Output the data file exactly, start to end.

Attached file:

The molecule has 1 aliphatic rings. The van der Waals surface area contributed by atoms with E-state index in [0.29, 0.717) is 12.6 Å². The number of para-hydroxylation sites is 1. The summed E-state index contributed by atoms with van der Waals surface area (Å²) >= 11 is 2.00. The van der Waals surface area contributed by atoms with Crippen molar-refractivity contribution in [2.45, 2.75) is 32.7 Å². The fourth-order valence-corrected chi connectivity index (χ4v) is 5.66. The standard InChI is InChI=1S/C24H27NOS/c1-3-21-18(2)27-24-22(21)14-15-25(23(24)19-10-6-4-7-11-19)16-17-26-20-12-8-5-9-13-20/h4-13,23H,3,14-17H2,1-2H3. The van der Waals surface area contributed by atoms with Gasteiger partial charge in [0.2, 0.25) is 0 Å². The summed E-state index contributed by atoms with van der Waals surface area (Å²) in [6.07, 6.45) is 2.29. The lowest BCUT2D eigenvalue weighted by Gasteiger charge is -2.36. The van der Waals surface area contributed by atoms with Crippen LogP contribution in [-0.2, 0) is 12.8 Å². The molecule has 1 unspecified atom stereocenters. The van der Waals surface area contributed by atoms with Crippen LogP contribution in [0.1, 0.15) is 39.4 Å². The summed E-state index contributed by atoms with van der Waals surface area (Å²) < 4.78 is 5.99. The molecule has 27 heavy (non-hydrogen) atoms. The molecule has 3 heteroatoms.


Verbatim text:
The molecule has 1 aliphatic rings. The van der Waals surface area contributed by atoms with E-state index in [0.29, 0.717) is 12.6 Å². The number of para-hydroxylation sites is 1. The summed E-state index contributed by atoms with van der Waals surface area (Å²) >= 11 is 2.00. The van der Waals surface area contributed by atoms with Crippen molar-refractivity contribution in [2.45, 2.75) is 32.7 Å². The fourth-order valence-corrected chi connectivity index (χ4v) is 5.66. The standard InChI is InChI=1S/C24H27NOS/c1-3-21-18(2)27-24-22(21)14-15-25(23(24)19-10-6-4-7-11-19)16-17-26-20-12-8-5-9-13-20/h4-13,23H,3,14-17H2,1-2H3. The van der Waals surface area contributed by atoms with Gasteiger partial charge in [0.2, 0.25) is 0 Å². The summed E-state index contributed by atoms with van der Waals surface area (Å²) in [6.07, 6.45) is 2.29. The lowest BCUT2D eigenvalue weighted by Gasteiger charge is -2.36. The van der Waals surface area contributed by atoms with Crippen LogP contribution in [-0.2, 0) is 12.8 Å². The molecule has 1 unspecified atom stereocenters. The van der Waals surface area contributed by atoms with Crippen LogP contribution in [0.1, 0.15) is 39.4 Å². The summed E-state index contributed by atoms with van der Waals surface area (Å²) < 4.78 is 5.99. The molecule has 27 heavy (non-hydrogen) atoms. The molecule has 3 heteroatoms.